In February of 2010, we applauded then Democratic District 17 Rep. Eldon Nygaard of Vermillion for introducing a bill – HB 1178 – in the South Dakota House that, if approved, would have made texting while driving a criminal offense.
HB1178 would make it a misdemeanor offense punishable by a $20 fine to compose, read or send an electronic message while operating a motor vehicle.
A few things have changed since then. Nygaard is now a Republican, having switched parties shortly after being elected to the South Dakota Senate in November 2010.
What isn't known is if Nygaard can persuade his Republican colleagues in the Senate, who hold all but five seats in that chamber of the Legislature, to go along with him this time when he introduces similar legislation in the upcoming session.
He remains passionate about this issue. That's always a good start. And, perhaps, some recent developments will help more lawmakers adopt Nygaard's point of view concerning this issue.
According to a report in Wednesday's Sioux Falls Argus Leader, The National Transportation Safety Board on Tuesday recommended that states ban cell phone use while driving, except in emergencies.
It's unclear whether lawmakers in South Dakota – one of 15 states without such a restriction – could muster the votes for passage.
The recommendation, unanimously agreed to by the five-member board, applies to both hands-free and hand-held phones and significantly exceeds any existing state laws restricting texting and cell phone use behind the wheel.
The Argus Leader notes that Nygaard has sponsored or cosponsored texting legislation for the past three years.
"And I'll be sponsoring it once again this year," he said, "because about three years ago the National Transportation Safety Board announced that cell phone abuse had eclipsed drunk driving in causing death or serious injury in car crashes.
"I don't know if we have to get another MADD group together or what it's going to take, but we need to wake up," he added.
The Transportation Board made its recommendation in connection with a deadly highway pileup in Missouri last year. The board said the initial collision in the accident near Gray Summit, MO, was caused by the inattention of a 19-year-old-pickup driver who sent or received 11 texts in the 11 minutes immediately before the crash.
The pickup, traveling at 55 mph, collided into the back of a tractor truck that had slowed for highway construction. The pickup was rear-ended by a school bus that overrode the smaller vehicle. A second school bus rammed into the back of the first bus.
The pickup driver and a 15-year-old student on one of the school buses died; 38 other people were injured in the Aug. 5, 2010, accident.
The accident is a "big red flag for all drivers," NTSB chairman Deborah Hersman said at a meeting to determine the cause of the accident and make safety recommendations.
It's not possible to know from cell phone records whether the driver was typing, reaching for the phone or reading a text at the time of the crash, but it's clear he was manually, cognitively and visually distracted, she said.
"Driving was not his only priority," Hersman said. "No call, no text, no update is worth a human life." (Sioux Falls Argus Leader, Dec. 14).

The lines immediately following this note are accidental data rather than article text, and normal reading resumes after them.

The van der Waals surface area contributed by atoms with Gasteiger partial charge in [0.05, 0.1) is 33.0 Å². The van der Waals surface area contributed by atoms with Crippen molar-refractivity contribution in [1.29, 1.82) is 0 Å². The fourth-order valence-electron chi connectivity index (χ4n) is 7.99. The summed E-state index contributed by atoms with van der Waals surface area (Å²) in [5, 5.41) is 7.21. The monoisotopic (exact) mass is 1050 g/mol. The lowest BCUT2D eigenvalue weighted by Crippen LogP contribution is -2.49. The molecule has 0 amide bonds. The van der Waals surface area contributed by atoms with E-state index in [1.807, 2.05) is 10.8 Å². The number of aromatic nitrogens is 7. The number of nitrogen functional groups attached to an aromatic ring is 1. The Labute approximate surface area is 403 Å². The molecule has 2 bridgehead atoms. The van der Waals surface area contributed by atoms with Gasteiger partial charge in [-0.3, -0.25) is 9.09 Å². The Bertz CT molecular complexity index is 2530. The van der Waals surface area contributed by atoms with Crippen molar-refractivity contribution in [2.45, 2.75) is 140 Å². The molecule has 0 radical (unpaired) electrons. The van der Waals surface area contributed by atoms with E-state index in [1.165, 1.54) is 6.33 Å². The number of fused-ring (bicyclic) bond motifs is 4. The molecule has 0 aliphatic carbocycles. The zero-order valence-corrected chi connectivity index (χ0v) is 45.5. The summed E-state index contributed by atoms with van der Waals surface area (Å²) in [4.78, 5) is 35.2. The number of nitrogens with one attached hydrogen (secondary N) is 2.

Naturally, being a life-long South Dakota, I'm quite familiar with a predominant trait of those of us who have decided to make this state our home.
We don't like to be told what to do. And we REALLY don't like to be told what we can't do.
Wearing seat belts? It's hard to argue against there use, but a lot of people feel it should be their decision, not Uncle Sam's.
Same goes with riding a motorcycle without a helmet. Or not being able to smoke in bars and restaurants.
If we're truly honest with ourselves, a significant number of us may agree that, yes, it's a good idea to always wear a seat belt while driving. It's a good idea to wear a helmet while on a motorcycle (even though our state only requires helmets for those 17 and under). And air free of cigarette smoke does make breathing a pleasant experience in bars, restaurants and other public places.
Not everyone will agree that the government should sanction good ideas like the ones listed above.
State Rep. Betty Olson, a Republican from Prairie City in northwestern South Dakota, was on the House Local Government panel that killed the measure last session.
Olson is a paramedic with an ambulance service in Buffalo. We assume she's likely seen her fair share of auto crashes, and the terrible loss and injuries that often accompany them.
She opposes any bans on cell phone use in automobiles, stating, in essence, that talking on a cell phone or texting are stupid things to be doing while driving, but drivers, in her view, do a lot of stupid things while behind the wheel. She also notes that distracted driving statutes already make cell phone use illegal, and that a texting ban would be unnecessary and difficult to enforce.
We hope that South Dakotans will eventually realize that trying to promote greater traffic safety is a laudable goal. One way to reach that goal is to try to better control the use, by some motorists, of cell phones while they are behind the wheel.
This isn't an "us versus them" issue. The government isn't "them." The government has, and always will be, "us."
"We, the people" really can make a difference. We support Nygaard's plans and hope that citizens across South Dakota will support him as he tries, once more, to make some progress on this issue.